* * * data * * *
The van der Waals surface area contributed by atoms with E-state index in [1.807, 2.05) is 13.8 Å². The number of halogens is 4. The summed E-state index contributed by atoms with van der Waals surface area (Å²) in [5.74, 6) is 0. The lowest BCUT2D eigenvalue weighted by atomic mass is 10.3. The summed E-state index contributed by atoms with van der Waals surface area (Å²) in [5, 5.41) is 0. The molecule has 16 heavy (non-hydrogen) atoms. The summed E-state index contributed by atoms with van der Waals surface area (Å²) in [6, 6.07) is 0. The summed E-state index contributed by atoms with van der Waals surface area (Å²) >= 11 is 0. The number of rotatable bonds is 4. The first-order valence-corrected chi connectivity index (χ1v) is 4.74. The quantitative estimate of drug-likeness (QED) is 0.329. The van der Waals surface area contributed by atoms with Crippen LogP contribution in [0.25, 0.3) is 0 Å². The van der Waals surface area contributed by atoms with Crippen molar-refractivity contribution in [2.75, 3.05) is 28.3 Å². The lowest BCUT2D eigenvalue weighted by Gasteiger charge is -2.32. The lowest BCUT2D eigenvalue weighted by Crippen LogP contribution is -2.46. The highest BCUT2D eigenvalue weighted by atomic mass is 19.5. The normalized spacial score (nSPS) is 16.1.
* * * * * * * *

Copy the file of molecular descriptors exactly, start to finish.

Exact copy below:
The van der Waals surface area contributed by atoms with E-state index in [1.807, 2.05) is 13.8 Å². The number of halogens is 4. The summed E-state index contributed by atoms with van der Waals surface area (Å²) in [5.74, 6) is 0. The lowest BCUT2D eigenvalue weighted by atomic mass is 10.3. The summed E-state index contributed by atoms with van der Waals surface area (Å²) in [5, 5.41) is 0. The molecule has 16 heavy (non-hydrogen) atoms. The summed E-state index contributed by atoms with van der Waals surface area (Å²) in [6, 6.07) is 0. The summed E-state index contributed by atoms with van der Waals surface area (Å²) >= 11 is 0. The number of rotatable bonds is 4. The first-order valence-corrected chi connectivity index (χ1v) is 4.74. The quantitative estimate of drug-likeness (QED) is 0.329. The van der Waals surface area contributed by atoms with Crippen LogP contribution in [0.25, 0.3) is 0 Å². The van der Waals surface area contributed by atoms with Crippen molar-refractivity contribution in [2.75, 3.05) is 28.3 Å². The lowest BCUT2D eigenvalue weighted by Gasteiger charge is -2.32. The lowest BCUT2D eigenvalue weighted by Crippen LogP contribution is -2.46. The highest BCUT2D eigenvalue weighted by atomic mass is 19.5. The normalized spacial score (nSPS) is 16.1.